Welcome

The Robert E. Gard Foundation is committed to helping people and their communities discover the vital role the arts play in their day-to-day lives.

Explore the links to learn more about the Robert E. Gard Foundation and about the man himself.

Unlike most foundations, the Robert E. Gard Wisconsin Idea Foundation does not grant funds.

Award of Excellence (2013)

Award of Excellence goes to Chicago-based artist Theaster Gates.

Continue to the Awards of Excellence page to see the interview with Gates and more.

Foundation Features & News:

In 2010, to mark the 100th birthday of Robert E. Gard, the Wisconsin Arts Board and the Gard Foundation co-sponsored a symposium based around Gard's ideas.

His writings include many themes. He believed that every human being has an important story to tell, one that can be powerfully told through writing, music, dance, or any art form. He believed that the arts can be catalysts for community growth and change, and in The Arts in the Small Community he has sections that we've informally called the "Arts And" pages - Arts & Business, Arts & Religion, Arts & Health, Arts & Ethnic Groups, and more. He was passionate about the power of place, believing that from a consciousness of place can spring powerful creative insight.

Board members capped the Symposium by identifying certain projects that they believed captured some of these ideas, or by participating in national conversations using Gard's perspectives.

Click on each of the pictures above to read the mini-project details

The mini-projects were:

  • Vice-President of the Gard Foundation, Jennifer Armstrong, participated in the national Rural Arts and Culture Working Group symposium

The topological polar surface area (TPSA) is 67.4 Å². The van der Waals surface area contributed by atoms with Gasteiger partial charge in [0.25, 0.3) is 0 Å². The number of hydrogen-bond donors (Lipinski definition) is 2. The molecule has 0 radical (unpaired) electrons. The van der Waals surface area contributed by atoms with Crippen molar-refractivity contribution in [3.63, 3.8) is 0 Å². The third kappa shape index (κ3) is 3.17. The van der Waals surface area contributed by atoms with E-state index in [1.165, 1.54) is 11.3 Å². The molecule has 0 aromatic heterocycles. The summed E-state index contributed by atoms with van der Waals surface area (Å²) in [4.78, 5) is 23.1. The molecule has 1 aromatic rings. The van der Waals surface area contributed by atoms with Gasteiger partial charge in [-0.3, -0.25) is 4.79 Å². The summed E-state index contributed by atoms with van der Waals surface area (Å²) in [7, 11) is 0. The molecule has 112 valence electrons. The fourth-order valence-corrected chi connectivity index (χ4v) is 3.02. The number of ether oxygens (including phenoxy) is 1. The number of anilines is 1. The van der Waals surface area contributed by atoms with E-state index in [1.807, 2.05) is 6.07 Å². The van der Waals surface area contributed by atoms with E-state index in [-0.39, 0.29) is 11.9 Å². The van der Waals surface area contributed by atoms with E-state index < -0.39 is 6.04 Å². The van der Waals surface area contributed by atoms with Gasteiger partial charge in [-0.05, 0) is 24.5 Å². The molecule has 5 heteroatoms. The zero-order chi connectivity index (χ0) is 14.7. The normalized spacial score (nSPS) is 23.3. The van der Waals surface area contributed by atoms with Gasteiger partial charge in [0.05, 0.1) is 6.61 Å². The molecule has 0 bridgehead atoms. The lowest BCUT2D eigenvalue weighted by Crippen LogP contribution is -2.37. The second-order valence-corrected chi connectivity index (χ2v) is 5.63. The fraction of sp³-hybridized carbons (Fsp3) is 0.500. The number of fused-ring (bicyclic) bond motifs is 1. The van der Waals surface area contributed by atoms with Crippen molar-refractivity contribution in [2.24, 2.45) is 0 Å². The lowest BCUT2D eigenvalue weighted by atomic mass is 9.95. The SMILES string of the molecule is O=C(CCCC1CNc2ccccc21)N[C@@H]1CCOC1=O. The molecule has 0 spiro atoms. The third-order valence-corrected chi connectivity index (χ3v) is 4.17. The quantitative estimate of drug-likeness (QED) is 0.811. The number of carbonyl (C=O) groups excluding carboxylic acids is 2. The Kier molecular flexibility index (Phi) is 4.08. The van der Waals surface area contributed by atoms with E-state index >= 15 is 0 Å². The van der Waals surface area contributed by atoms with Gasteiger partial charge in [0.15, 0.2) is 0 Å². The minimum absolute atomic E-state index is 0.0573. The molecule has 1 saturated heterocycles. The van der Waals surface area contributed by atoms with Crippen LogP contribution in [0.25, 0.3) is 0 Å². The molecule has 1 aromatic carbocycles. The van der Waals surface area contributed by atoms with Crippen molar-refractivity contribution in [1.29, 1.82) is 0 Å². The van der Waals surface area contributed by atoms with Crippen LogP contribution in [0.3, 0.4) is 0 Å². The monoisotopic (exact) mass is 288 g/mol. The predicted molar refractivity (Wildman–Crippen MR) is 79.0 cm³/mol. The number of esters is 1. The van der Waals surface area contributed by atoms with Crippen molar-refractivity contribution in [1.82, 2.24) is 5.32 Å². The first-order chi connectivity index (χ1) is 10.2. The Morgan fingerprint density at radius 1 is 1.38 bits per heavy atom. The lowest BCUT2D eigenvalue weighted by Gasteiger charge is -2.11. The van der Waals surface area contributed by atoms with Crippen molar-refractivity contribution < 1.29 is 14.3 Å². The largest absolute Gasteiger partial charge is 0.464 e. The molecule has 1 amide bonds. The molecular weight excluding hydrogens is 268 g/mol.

• Vice-President Doug Borwick offered workshops based around Gard's ideas and his own writing, Building Communities, Not Audiences
  • Caroline Beadle and Gerard McKenna identified a youth theater group bringing live theater to youth in suburban Chicago - many of whom were seeing theater for the first time
  • Maryo Gard Ewell identified a young DJ/composer, Jackson Melnick, of Crested Butte Colorado, who sought to collect original "songs of place" and do interviews with the songwriters throughout Colorado, exploring the relationship of their songs to their homes
  • Mark Lefebvre identified a southeastern Wisconsin little league team to be bringers of Wisconsin poetry to their fans
  • Mitch Menchaca identified the Gay Men's Chorus in Washington, DC, whose outreach program offered support for creative youth
  • Barbara Strauss identified a theater group in Cleveland whose youth component wrote plays based on their own experience and toured them to Cleveland neighborhoods

 

Funding from the Wisconsin Arts Board made possible a symposium on community arts development and the arts.  Funding also made possible one-time mini-grants for activities or programs embodying  ideas discussed during the symposium, identified by board members.

This project was supported in part by a grant from the Wisconsin Arts Board with funds from the National Endowment for the Arts.